Erika Mann

Erika Mann (Erika Julia Hedwig Mann, 1905 – 1969) was a German writer and actress.

Born in Munich, she was the eldest daughter of the German novelist Thomas Mann. From 1912 to 1914, she attended the private school Ebermayerschule,  followed by almost a year at the Bogenhausen Volksschule. From 1915 to 1920, Erika attended the Höhere Mädchenschule am St. Annaplatz. In 1921, she transferred to the Luisengymnasium in Munich. From April to July 1922, she studied at the Bergschule Hochwaldhausen, a progressive  boarding school in Vogelsberg in Oberhessen. She then returned to the Luisengymnasium, and passed her Abitur in 1924. That same year, Erika began her theater studies in Berlin.

While in a passionate relationship with Pamela Wedekind, Erika married the actor Gustaf Gründgens in 1926 – whom she divorced in 1929. She would later have love relationships with the actress Therese Giehse, the Swiss writer Annemarie Schwarzenbach, and the American journalist Betty Knox.

Erika vehemently criticized the Nazis, and became increasingly involved in politics. “I realised that my experience had nothing to do with politics – it was more than politics. It touched at the very foundation of my – of our – of the existence of all” (Source: Time Magazine, 10th October, 1938). Together with her brother Klaus Mann and Therese Giehse, Erika founded the anti-Fascist cabaret Die Pfeffermühle, in Munich, in 1933. When the Nazis forced its close, two months later, the group left to Zürich, where the cabaret opened again for a while.

In 1935, Erika married the queer poet W.H. Auden, so she could become a British citizen. Shortly thereafter, she was stripped of her German citizenship by the Nazis. She and Auden never lived together, but they were still married when she died. In 1937, Erika moved to New York, where she lived with Therese, Klaus and Annemarie – and where Die Pfeffermühle opened once again. During WWII, Erika also worked as a journalist,  making radio broadcasts for the BBC, and as a war correspondent in France, Belgium and the Netherlands.

After the war, while living in the USA, both Erika and Klaus came under an FBI investigation because of their political views and rumored homosexuality. In 1949, Klaus committed suicided, and, in 1952, upon being branded as communists by the McCarthy Committee, the Mann family moved back to Switzerland.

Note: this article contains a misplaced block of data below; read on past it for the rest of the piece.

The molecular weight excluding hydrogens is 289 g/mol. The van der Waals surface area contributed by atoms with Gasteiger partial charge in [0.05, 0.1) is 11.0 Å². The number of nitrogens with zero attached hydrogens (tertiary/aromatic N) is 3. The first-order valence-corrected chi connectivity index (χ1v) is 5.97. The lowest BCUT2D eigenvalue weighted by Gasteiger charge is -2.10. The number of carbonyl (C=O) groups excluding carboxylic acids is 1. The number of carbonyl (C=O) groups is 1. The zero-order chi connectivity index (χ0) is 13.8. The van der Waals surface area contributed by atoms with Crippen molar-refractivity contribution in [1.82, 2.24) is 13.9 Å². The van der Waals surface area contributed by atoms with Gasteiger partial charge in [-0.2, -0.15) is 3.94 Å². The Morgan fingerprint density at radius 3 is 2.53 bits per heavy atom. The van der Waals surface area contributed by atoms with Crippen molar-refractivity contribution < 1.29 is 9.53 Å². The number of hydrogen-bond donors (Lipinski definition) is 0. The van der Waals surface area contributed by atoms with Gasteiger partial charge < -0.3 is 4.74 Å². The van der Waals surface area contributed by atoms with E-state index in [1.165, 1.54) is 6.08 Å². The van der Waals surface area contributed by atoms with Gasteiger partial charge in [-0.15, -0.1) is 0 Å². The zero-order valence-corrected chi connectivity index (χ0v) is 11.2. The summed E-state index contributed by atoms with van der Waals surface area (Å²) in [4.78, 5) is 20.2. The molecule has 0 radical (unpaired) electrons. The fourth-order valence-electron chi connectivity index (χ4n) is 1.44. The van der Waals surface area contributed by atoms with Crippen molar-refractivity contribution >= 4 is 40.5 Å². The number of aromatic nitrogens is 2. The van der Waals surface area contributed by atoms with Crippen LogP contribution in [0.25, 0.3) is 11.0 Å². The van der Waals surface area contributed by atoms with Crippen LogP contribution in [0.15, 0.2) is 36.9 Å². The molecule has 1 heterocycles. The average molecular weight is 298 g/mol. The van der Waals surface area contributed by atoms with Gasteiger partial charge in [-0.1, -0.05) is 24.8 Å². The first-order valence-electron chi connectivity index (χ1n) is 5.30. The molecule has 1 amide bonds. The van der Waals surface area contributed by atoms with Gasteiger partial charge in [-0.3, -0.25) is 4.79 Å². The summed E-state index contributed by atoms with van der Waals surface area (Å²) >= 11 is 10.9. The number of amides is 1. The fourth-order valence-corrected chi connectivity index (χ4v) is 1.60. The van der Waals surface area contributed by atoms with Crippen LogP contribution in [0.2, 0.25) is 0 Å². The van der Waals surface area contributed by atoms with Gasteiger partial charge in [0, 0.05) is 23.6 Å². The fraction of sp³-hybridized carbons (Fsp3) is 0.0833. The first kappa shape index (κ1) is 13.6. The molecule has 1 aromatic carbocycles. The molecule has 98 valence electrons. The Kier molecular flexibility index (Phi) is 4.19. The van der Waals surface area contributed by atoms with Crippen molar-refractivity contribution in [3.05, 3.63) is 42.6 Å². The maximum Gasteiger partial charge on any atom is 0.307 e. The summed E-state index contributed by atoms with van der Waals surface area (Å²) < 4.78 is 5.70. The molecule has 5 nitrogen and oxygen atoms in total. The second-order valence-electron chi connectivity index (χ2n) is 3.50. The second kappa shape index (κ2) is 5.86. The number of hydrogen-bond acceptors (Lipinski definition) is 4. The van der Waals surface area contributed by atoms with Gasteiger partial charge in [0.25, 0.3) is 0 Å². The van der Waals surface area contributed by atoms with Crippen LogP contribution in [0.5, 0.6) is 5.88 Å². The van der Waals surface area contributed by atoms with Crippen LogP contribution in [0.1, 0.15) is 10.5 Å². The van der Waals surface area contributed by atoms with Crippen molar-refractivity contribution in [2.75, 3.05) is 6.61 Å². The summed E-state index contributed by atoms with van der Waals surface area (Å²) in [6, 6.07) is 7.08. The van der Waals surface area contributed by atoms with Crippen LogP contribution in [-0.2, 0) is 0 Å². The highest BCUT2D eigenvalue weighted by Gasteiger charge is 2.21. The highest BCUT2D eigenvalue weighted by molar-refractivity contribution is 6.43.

Erika died in Zürich due to a brain tumour.


In English

  • School for Barbarians: Education Under the Nazis (1938)
  • Escape to Life, tr. Mary Hottinger-Mackie (1939)
  • The Lights go Down, tr. Maurice Samuel (1940)
  • The Other Germany (with Klaus Mann, 1940)
  • The Last Year of Thomas Mann – A Revealing Memoir by His Daughter Erika Mann,  tr. Richard Graves (1958)

In German

  • Rundherum (1929, with Klaus Mann)
  • Das Buch von der Riviera. Was nicht im „Baedeker“ steht (1931, with Klaus Mann)
  • Escape to Life. Deutsche Kultur im Exil (1991, with Klaus Mann)
  • Zehn Millionen Kinder. Die Erziehung der Jugend im Dritten Reich (1997. Original: School for Barbarians: Education Under the Nazis, 1938)
  • Mein Vater, der Zauberer (1998)
  • Briefe und Antworten, edited by Anna Zanco-Prestel (1998)
  • Blitze überm Ozean, Aufsätze, Reden, Reportagen (2001)
  • Stoffel fliegt übers Meer. Mit Bildern von Richard Hallgarten, Nachwort von Dirk Heißerer (2005)
  • Ausgerechnet Ich. Ein Lesebuch (2005)
  • Das letzte Jahr. Bericht über meinen Vater (2005)
  • Wenn die Lichter ausgehen. Geschichten aus dem Dritten Reich (2006)

About her

  • Thomas Mann und die Seinen, by Marcel Reich-Ranicki (1990)
  • Wir werden es schon zuwege bringen, das Leben: Annemarie Schwarzenbach an Erika und Klaus Mann: Briefe, 1930-1942 (1993)
  • Erika Mann und ihr politisches Kabarett „Die Pfeffermühle“ 1933–1937, by Helga Keiser-Hayne (1995)
  • Escape to Life: The Erika & Klaus Mann Story (2000, documentary directed by Andrea Weiss und Wieland Speck, IMDb)
  • Flucht ins Leben. Die Erika und Klaus Mann-Story, by Andrea Weiss (2000)
  • Klaus Und Erika Mann: Les Enfants Terribles, by Armin Strohmeyr (2000)
  • Erika Mann. Eine Biographie, by Irmela von der Lühe (2001)
  • Die Manns – Ein Jahrhundertroman (2001, TV-series, directed by Heinrich Breloer und Horst Königstein, IMDb)
  • „Wie ich leben soll, weiss ich noch nicht“. Erika Mann zwischen „Pfeffermühle“ und „Firma Mann“. Ein Porträt, by Ute Kröger (2005)
  • Die Frauen der Familie Mann, by Hildegard Möller (2005)
  • Erika Mann. Eine jüdische Tochter. Über Erlesenes und Verleugnetes in der Familie Mann-Pringsheim, by Viola Roggenkamp (2005)
  • Der Wendepunkt. Ein Lebensbericht, by Klaus Mann (2006)
  • Erika Mann und die ‘Pfeffermühle’. Dadaismus und die Anfänge des Cabarets in der Schweiz, by Daniela Chana (2015)
  • Erika und Therese: Erika Mann und Therese Giehse – Eine Liebe zwischen Kunst und Krieg, by Gunna Wendt (2018)

3 thoughts on “Erika Mann

  1. In marrying Mann, Auden probably saved her life. And of course Auden dedicated his 1936 collection of poems “Look, Stanger!” to her.

    Good to have all these resources in one place. Thank-you.


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